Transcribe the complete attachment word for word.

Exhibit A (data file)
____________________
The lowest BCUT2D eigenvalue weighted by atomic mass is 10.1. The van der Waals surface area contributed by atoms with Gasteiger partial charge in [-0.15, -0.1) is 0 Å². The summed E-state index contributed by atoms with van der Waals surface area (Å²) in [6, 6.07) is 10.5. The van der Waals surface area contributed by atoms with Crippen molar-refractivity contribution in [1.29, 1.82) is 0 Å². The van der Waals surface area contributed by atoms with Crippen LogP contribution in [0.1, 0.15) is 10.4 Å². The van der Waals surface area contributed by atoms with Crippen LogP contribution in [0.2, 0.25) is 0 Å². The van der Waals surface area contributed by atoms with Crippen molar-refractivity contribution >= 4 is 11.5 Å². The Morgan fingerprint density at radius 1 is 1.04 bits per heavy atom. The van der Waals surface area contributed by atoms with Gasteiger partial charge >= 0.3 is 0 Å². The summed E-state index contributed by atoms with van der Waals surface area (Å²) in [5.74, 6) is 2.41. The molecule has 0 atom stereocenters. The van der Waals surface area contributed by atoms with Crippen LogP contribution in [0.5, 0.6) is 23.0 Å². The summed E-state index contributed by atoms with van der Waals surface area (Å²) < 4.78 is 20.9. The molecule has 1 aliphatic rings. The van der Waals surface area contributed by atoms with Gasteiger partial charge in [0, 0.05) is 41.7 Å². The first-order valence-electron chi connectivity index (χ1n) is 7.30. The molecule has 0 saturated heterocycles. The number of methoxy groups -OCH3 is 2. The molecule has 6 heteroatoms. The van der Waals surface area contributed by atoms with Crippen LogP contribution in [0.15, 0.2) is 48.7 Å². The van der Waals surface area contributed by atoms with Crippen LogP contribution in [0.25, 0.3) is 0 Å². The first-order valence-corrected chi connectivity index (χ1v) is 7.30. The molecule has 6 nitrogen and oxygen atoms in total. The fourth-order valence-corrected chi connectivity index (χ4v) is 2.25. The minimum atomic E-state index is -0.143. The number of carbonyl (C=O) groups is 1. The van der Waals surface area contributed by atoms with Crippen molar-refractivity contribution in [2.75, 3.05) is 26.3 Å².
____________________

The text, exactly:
The lowest BCUT2D eigenvalue weighted by atomic mass is 10.1. The van der Waals surface area contributed by atoms with Gasteiger partial charge in [-0.15, -0.1) is 0 Å². The summed E-state index contributed by atoms with van der Waals surface area (Å²) in [6, 6.07) is 10.5. The van der Waals surface area contributed by atoms with Crippen molar-refractivity contribution in [1.29, 1.82) is 0 Å². The van der Waals surface area contributed by atoms with Crippen LogP contribution in [0.1, 0.15) is 10.4 Å². The van der Waals surface area contributed by atoms with Crippen LogP contribution in [0.2, 0.25) is 0 Å². The van der Waals surface area contributed by atoms with Crippen molar-refractivity contribution >= 4 is 11.5 Å². The Morgan fingerprint density at radius 1 is 1.04 bits per heavy atom. The van der Waals surface area contributed by atoms with Gasteiger partial charge >= 0.3 is 0 Å². The summed E-state index contributed by atoms with van der Waals surface area (Å²) in [5.74, 6) is 2.41. The molecule has 0 atom stereocenters. The van der Waals surface area contributed by atoms with Crippen LogP contribution in [0.5, 0.6) is 23.0 Å². The summed E-state index contributed by atoms with van der Waals surface area (Å²) < 4.78 is 20.9. The molecule has 1 aliphatic rings. The van der Waals surface area contributed by atoms with Gasteiger partial charge in [0, 0.05) is 41.7 Å². The first-order valence-electron chi connectivity index (χ1n) is 7.30. The molecule has 0 saturated heterocycles. The number of methoxy groups -OCH3 is 2. The molecule has 6 heteroatoms. The van der Waals surface area contributed by atoms with Crippen LogP contribution in [0.15, 0.2) is 48.7 Å². The van der Waals surface area contributed by atoms with Crippen LogP contribution in [0.25, 0.3) is 0 Å². The first-order valence-corrected chi connectivity index (χ1v) is 7.30. The molecule has 6 nitrogen and oxygen atoms in total. The fourth-order valence-corrected chi connectivity index (χ4v) is 2.25. The minimum atomic E-state index is -0.143. The number of carbonyl (C=O) groups is 1. The van der Waals surface area contributed by atoms with Crippen molar-refractivity contribution in [2.75, 3.05) is 26.3 Å².